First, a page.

Advertising guys in the past earned their repute not just in theatre and films. My former boss, Diwan Arun Nanda, the first gold medalist from the first batch of IIM Ahmedabad (co-bracketed with the management guru CK Prahalad) was invited by the Government of India to sit on the Board of Air India way back in the mid-1980s. Nanda has over the years adorned the Boards of many large companies including Mastek, Eveready, Yes Bank and Kingfisher, amongst others. Mr. Nanda has also over the years played a prominent role at the RWITC, including being a races-steward for many years.
Ajit Balakrishnan who co-founded Rediffusion with Diwan Arun Nanda and Mohammed Khan when he was just 22, is today one of the tallest figures in the digital world. He was a trailblazer of sorts with his internet portal www.rediff.com which he listed on the NASDAQ in 2001, one of the first and most successful listings from India. Balakrishnan has been a two-term Chairman of the Board of Governors of the Indian Institute of Management, Calcutta, a rare honour. What is more, this advertising professional has gone on to become the Chairman Emeritus of the Internet and Mobile Association of India (IAMAI).
Anjan Chatterjee who started Situations Advertising in 1985, started a restaurant Only Fish some years later. Today he has a listed company that owns well known restaurant brands Mainland China, Asia Kitchen, Oh! Calcutta, Sigree, Machaan and Sweet Bengal.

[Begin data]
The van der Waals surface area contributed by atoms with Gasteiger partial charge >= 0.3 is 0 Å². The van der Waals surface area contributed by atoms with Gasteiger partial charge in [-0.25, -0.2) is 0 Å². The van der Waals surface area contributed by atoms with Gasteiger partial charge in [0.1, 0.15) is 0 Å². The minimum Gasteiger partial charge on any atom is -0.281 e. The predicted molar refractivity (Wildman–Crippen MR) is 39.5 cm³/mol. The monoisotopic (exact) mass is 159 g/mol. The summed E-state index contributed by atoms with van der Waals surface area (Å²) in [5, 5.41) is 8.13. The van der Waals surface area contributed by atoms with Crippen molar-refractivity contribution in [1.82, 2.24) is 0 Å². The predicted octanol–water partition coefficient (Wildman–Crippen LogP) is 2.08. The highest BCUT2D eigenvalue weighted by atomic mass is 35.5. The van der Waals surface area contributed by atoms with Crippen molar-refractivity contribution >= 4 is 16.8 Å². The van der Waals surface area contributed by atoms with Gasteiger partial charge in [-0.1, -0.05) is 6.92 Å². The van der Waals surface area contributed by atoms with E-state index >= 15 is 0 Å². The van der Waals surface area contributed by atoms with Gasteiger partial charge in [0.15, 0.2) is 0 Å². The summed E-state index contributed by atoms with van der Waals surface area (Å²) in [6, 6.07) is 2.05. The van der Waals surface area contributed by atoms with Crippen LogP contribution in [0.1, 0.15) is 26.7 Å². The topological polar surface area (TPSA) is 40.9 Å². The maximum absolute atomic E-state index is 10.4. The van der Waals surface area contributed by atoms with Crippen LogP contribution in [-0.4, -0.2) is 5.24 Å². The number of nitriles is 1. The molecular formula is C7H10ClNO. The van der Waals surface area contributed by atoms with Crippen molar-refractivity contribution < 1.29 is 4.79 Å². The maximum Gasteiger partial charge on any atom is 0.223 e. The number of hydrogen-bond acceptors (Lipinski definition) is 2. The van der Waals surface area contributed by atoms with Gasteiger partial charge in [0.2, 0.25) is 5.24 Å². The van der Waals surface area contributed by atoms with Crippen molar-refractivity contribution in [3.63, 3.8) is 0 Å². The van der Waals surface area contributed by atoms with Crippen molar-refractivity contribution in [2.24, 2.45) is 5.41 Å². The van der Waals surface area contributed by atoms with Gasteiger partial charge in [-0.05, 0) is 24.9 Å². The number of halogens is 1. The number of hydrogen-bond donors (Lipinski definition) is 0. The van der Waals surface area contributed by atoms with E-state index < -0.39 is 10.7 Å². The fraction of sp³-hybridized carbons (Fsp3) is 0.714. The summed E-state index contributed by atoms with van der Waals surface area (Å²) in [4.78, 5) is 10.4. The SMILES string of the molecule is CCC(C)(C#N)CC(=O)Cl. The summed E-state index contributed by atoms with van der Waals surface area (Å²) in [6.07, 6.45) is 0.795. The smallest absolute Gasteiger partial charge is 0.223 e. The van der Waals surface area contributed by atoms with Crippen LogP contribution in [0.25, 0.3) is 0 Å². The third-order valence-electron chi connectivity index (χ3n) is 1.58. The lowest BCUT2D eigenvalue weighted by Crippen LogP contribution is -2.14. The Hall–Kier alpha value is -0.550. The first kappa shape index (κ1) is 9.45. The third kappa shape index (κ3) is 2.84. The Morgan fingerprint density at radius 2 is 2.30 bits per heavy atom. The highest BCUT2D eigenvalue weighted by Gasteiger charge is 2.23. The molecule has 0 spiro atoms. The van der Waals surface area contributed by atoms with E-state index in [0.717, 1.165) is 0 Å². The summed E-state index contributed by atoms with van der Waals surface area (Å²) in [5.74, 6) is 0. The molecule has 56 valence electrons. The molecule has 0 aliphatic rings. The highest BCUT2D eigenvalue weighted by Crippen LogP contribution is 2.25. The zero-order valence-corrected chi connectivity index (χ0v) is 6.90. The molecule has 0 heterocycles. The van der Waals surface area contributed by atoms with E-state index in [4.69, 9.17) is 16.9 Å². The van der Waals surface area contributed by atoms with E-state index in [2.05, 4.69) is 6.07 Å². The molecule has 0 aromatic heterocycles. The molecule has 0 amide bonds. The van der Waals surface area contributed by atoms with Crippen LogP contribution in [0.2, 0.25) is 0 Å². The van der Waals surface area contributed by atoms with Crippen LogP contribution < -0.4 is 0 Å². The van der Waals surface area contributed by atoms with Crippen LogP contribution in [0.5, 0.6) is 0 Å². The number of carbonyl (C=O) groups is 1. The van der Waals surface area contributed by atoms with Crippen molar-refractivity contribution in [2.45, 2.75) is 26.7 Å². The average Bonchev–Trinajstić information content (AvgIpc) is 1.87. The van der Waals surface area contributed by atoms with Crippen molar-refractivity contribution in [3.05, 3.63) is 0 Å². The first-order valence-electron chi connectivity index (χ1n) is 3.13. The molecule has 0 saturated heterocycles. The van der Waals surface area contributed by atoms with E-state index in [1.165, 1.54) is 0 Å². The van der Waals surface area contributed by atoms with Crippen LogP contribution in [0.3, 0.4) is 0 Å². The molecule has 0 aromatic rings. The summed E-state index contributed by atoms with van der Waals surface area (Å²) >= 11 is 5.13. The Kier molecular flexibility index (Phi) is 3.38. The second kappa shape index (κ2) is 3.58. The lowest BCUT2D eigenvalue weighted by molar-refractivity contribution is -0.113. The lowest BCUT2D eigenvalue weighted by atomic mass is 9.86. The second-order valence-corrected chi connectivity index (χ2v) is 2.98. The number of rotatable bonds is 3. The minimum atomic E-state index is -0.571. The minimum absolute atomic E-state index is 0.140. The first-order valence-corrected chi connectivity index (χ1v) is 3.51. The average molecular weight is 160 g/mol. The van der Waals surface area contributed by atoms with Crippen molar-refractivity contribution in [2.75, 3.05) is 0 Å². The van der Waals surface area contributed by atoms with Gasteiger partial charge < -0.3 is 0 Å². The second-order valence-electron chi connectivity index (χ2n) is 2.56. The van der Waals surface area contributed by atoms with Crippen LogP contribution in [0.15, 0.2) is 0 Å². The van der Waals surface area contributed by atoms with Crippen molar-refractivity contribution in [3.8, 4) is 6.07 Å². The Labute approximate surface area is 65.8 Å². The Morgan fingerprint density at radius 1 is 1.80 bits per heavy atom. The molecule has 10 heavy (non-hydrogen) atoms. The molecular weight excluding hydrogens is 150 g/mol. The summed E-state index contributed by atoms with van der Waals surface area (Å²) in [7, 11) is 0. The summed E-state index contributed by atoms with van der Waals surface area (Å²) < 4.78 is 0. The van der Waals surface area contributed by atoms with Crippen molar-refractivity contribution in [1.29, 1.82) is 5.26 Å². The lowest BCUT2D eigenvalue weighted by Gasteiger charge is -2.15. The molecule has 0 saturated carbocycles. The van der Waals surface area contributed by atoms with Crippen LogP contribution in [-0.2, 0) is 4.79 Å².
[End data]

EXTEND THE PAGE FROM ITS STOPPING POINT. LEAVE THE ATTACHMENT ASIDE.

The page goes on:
In the last few years, somehow fewer and fewer folks from advertising have been seen to be stepping out of the folds of the profession. While I have personally enjoyed every moment of being an advertising man, I have equally enjoyed my forays into doing other interesting stuff. My partnering the world’s best Indian chef, Sanjeev Kapoor, in setting up FoodFood, India’s first 24x7 food TV channel earned me the sobriquet of CTO … Chief Tasting Officer of the channel! More than 10 years ago, I set up a digital content company that pioneered the creation of momics (mobile comics) which could tell a story in pictures in just 12 frames on poor 2G mobile networks. It was hard work. I had over 100 illustrators working on the project. The telecom operators were difficult to work with. But I created a viable and profitable business out of the momics. Similarly, when I launched www.indianfantasyleague.com, India’s first fantasy cricket league, it earned me the ire of the BCCI, which took me to court. The fantasy league however zoomed to a world Top 100 Alexa ranking, giving me oodles of satisfaction and happiness.